ON paper, The Post cannot fail to deliver. Out tomorrow, this latest film from Steven Spielberg stars Meryl Streep and Tom Hanks in a worthy take on the battle between the American free press and US Government that followed the unauthorised release of the infamous Pentagon Papers in 1971.

The activist Daniel Ellsberg was instrumental in the initial leaking of the Papers, which revealed four presidencies to have lied about the Vietnam War, but it is the involvement of Kay Graham (Streep) and Ben Bradlee (Hanks) that is the focus of this new awards hopeful.

Graham was America’s first female newspaper publisher, whilst Bradlee was her cantankerous editor at The Washington Post. Together, they proved instrumental in the fight to see the Papers published and press regulations by President Nixon blocked.

The Post marks the third collaboration between Spielberg and Hanks, after Saving Private Ryan and Saving Mr Banks, but is remarkably the director’s first-ever work with Streep.

Knowing this, Hanks reportedly opted, as a practical joke, not to tell the Sophie’s Choice actress that Spielberg did not rehearse with actors prior to filming. Streep’s later response was as diva-ish as Hanks had hoped but, thankfully, the trio all got along splendidly.

The first of two Disney-Pixar animations out this year, ahead of The Incredibles 2, Coco is a dazzlingly attractive new film which tells of a boy – Miguel – who accidentally crosses into the Land of the Dead during Mexico’s Day of the Dead celebrations.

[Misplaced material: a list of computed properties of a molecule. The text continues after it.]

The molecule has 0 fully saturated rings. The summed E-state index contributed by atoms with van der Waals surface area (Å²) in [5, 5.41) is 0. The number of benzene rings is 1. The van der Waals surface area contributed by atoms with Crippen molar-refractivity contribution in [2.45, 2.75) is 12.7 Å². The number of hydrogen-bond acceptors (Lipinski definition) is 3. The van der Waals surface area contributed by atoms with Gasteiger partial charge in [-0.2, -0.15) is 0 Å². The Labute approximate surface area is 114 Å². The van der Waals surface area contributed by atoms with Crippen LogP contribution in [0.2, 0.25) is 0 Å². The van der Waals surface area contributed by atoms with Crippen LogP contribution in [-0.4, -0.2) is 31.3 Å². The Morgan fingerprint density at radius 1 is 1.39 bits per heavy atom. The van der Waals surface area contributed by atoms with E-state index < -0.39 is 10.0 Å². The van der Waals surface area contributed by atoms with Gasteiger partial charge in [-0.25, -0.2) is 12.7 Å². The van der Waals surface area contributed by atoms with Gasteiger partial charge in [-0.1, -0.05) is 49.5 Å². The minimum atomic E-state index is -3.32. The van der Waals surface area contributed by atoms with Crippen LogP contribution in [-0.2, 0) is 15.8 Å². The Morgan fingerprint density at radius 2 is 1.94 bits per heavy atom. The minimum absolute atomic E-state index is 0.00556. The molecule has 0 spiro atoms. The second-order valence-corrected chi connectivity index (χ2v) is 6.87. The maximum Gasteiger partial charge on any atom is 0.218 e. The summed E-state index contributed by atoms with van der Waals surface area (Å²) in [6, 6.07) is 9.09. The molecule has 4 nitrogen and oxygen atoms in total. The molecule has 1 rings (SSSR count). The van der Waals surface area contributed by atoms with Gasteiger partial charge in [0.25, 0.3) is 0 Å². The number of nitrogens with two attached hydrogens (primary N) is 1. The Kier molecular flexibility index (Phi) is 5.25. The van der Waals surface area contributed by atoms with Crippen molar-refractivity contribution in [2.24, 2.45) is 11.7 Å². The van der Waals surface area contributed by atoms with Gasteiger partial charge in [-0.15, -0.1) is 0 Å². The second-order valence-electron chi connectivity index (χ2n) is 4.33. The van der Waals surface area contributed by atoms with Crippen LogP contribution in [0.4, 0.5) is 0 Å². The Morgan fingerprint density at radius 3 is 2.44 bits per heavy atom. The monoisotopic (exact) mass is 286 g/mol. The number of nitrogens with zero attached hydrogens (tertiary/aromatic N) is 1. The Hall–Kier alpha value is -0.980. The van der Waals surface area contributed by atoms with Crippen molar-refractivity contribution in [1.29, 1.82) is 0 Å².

Known in Spanish as Día de los Muertos, you may remember the Day of the Dead festival as having featured in the opening sequence of 2015’s Spectre, in which a skull-masked Daniel Craig prevents a terrorist bombing.

It is a festival that traditionally sees Mexicans gather, as friends and family, to pray for the departed and help them on their spiritual journey.

In Coco, Miguel (voiced by Anthony Gonzalez) has been brought up in a family for whom music banned, after his great-great-grandfather abandoned his wife to pursue an instrumental career.

Miguel, however, secretly dreams of becoming a musician himself and so plans to steal his ancestor’s famous guitar from his mausoleum to use in a Day of the Dead talent contest.

It is when Miguel takes the guitar that he finds himself among the dead, who are in town for the festival.

Cursed for his crime, Miguel has until sunset to find a way back to the Land of the Living or face death himself.

Toby Symonds